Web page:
Jun 14, 2013 12:09 AM
Joan Cox
House to Home, Inc. - Denver Real Estate - 720-231-6373 - Denver, CO
Denver Real Estate - Selling One Home at a Time

Lanise, there are very valuable lessons to learn as we accumulate years in the business, along with some great stories.  Thanks for sharing yours.

Jun 14, 2013 12:28 AM
Edward & Celia Maddox
The Celtic Connection Realty - Queen Creek, AZ

You are definitely right about not trying to get the listing by overpricing it.  Always turns into a problem later with client.

Jun 14, 2013 12:48 AM
Frank Harper
Idaho Family Real Estate - Boise, ID
Broker/Owner, Realtor, GRI, SFR.

Nothing worse then wasting time...Time is money! Good job!

Jun 14, 2013 12:57 AM
Suzanne Otto
Six Twenty Designs - Lansdale, PA
Your Montgomery County PA home stager

These are good lessons to take to heart. Especially number one. You have to find the balance of providing a service to your clients so they have all of the options and just showing them a couple homes that you think are going to be it. Sometimes they need to see a few other homes to know that this is the one.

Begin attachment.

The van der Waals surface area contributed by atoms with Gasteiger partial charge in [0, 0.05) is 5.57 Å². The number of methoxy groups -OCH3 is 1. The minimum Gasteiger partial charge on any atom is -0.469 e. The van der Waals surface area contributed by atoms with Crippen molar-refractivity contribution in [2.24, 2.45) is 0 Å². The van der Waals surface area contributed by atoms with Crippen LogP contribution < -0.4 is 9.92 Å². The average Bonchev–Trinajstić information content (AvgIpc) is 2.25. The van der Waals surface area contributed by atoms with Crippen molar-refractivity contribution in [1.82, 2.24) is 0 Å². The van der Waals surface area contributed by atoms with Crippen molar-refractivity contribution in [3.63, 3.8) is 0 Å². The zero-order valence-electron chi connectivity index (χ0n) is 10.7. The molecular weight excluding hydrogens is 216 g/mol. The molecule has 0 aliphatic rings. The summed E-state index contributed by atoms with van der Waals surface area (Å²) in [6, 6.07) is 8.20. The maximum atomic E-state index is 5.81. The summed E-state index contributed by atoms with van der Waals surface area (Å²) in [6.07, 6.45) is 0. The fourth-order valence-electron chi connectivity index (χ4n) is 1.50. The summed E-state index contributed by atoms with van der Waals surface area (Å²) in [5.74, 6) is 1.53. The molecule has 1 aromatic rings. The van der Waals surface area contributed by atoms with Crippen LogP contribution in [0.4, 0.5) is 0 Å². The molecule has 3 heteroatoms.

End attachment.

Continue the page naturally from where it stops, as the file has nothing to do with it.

Jun 14, 2013 01:43 AM
Anna Banana Kruchten CRS, CRB, Phoenix Broker
HomeSmart Real Estate BR030809000 - Phoenix, AZ

Laniese learning to ask all the 'right' questions upfront can avoid taking on clients who aren't ready, willing and able to buy.  Saves everyone a whole lot of headache and work.

Jun 14, 2013 01:51 AM
Harry F. D'Elia III
RentVest - Phoenix, AZ
Investor , Mentor, GRI, Radio, CIPS, REOs, ABR

Thanks for sharing the lessons you have learned in real estate. I do not take over priced listings.

Jun 14, 2013 02:49 AM
Dan Mincher, CCIM
The Vollman Company, Inc. - Sacramento, CA
Sacramento Commercial Real Estate

I'll have to think about lesson #1 a bit.  As a buyer, I've been ready to buy and none of the homes on the first go-round appealed to us.  We had great agents who didn't waste our time and we didn't waste theirs.  On rules 2 and 3?  I'm 'all-in'.  Best Regards

Jun 14, 2013 04:46 AM
Chris Ann Cleland
Long and Foster REALTORS®, Gainesville, VA - Bristow, VA
Associate Broker, Bristow, VA

We all learn these lessons in real estate the hard way.  It's the only way they stick.  Thanks for the entry.

Jun 25, 2013 05:10 AM